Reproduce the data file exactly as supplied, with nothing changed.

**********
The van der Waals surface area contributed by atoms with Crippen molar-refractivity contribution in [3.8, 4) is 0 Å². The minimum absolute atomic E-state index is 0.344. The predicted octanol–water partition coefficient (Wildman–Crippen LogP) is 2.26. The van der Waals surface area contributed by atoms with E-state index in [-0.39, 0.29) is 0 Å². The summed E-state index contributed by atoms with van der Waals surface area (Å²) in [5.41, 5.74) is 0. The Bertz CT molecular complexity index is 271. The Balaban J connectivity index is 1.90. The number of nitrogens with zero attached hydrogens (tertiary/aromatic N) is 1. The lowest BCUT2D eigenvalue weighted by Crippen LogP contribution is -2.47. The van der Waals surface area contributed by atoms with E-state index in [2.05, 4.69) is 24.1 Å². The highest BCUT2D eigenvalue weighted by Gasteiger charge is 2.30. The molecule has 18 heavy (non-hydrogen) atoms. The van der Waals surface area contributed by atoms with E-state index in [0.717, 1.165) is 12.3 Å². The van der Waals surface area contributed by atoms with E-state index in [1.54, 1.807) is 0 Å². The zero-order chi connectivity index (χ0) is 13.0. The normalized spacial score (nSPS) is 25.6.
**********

The van der Waals surface area contributed by atoms with Crippen molar-refractivity contribution in [3.8, 4) is 0 Å². The minimum absolute atomic E-state index is 0.344. The predicted octanol–water partition coefficient (Wildman–Crippen LogP) is 2.26. The van der Waals surface area contributed by atoms with E-state index in [-0.39, 0.29) is 0 Å². The summed E-state index contributed by atoms with van der Waals surface area (Å²) in [5.41, 5.74) is 0. The Bertz CT molecular complexity index is 271. The Balaban J connectivity index is 1.90. The number of nitrogens with zero attached hydrogens (tertiary/aromatic N) is 1. The lowest BCUT2D eigenvalue weighted by Crippen LogP contribution is -2.47. The van der Waals surface area contributed by atoms with E-state index in [2.05, 4.69) is 24.1 Å². The highest BCUT2D eigenvalue weighted by Gasteiger charge is 2.30. The molecule has 18 heavy (non-hydrogen) atoms. The van der Waals surface area contributed by atoms with E-state index in [0.717, 1.165) is 12.3 Å². The van der Waals surface area contributed by atoms with E-state index in [1.54, 1.807) is 0 Å². The zero-order chi connectivity index (χ0) is 13.0. The normalized spacial score (nSPS) is 25.6.